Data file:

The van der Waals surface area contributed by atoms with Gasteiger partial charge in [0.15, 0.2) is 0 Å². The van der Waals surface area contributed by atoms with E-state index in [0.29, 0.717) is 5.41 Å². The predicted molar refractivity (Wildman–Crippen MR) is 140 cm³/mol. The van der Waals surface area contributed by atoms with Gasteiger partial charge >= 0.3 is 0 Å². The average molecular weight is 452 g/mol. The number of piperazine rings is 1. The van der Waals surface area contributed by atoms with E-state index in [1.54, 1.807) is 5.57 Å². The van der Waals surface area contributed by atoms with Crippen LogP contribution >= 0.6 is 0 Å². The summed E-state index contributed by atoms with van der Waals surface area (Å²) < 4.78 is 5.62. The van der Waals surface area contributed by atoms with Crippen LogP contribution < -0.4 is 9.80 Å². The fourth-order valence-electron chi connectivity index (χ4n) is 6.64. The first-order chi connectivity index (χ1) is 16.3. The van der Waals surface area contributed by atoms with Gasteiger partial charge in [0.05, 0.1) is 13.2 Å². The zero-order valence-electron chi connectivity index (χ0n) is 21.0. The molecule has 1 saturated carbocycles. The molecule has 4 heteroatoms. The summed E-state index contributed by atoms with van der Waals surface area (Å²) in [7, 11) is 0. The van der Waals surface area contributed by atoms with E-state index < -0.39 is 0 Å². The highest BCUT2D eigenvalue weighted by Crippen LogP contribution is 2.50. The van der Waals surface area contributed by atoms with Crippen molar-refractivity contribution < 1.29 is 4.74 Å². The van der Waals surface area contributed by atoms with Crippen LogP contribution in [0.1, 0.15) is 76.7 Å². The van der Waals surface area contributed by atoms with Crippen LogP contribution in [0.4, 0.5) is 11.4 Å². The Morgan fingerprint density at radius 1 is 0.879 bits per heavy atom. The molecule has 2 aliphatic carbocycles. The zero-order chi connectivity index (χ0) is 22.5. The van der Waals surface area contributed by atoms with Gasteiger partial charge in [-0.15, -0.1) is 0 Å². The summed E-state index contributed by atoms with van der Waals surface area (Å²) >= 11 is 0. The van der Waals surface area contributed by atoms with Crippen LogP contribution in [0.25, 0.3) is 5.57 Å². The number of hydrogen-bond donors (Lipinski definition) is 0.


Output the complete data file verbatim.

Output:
The van der Waals surface area contributed by atoms with Gasteiger partial charge in [0.15, 0.2) is 0 Å². The van der Waals surface area contributed by atoms with E-state index in [0.29, 0.717) is 5.41 Å². The predicted molar refractivity (Wildman–Crippen MR) is 140 cm³/mol. The van der Waals surface area contributed by atoms with Gasteiger partial charge >= 0.3 is 0 Å². The average molecular weight is 452 g/mol. The number of piperazine rings is 1. The van der Waals surface area contributed by atoms with E-state index in [1.54, 1.807) is 5.57 Å². The van der Waals surface area contributed by atoms with Crippen LogP contribution >= 0.6 is 0 Å². The summed E-state index contributed by atoms with van der Waals surface area (Å²) < 4.78 is 5.62. The van der Waals surface area contributed by atoms with Crippen LogP contribution < -0.4 is 9.80 Å². The fourth-order valence-electron chi connectivity index (χ4n) is 6.64. The first-order chi connectivity index (χ1) is 16.3. The van der Waals surface area contributed by atoms with Gasteiger partial charge in [0.05, 0.1) is 13.2 Å². The zero-order valence-electron chi connectivity index (χ0n) is 21.0. The molecule has 1 saturated carbocycles. The molecule has 4 heteroatoms. The summed E-state index contributed by atoms with van der Waals surface area (Å²) in [7, 11) is 0. The van der Waals surface area contributed by atoms with E-state index < -0.39 is 0 Å². The highest BCUT2D eigenvalue weighted by Crippen LogP contribution is 2.50. The van der Waals surface area contributed by atoms with Crippen molar-refractivity contribution < 1.29 is 4.74 Å². The van der Waals surface area contributed by atoms with Crippen LogP contribution in [0.1, 0.15) is 76.7 Å². The van der Waals surface area contributed by atoms with Crippen LogP contribution in [0.4, 0.5) is 11.4 Å². The Morgan fingerprint density at radius 1 is 0.879 bits per heavy atom. The molecule has 2 aliphatic carbocycles. The zero-order chi connectivity index (χ0) is 22.5. The van der Waals surface area contributed by atoms with Gasteiger partial charge in [-0.15, -0.1) is 0 Å². The summed E-state index contributed by atoms with van der Waals surface area (Å²) >= 11 is 0. The van der Waals surface area contributed by atoms with Crippen LogP contribution in [0.25, 0.3) is 5.57 Å². The number of hydrogen-bond donors (Lipinski definition) is 0.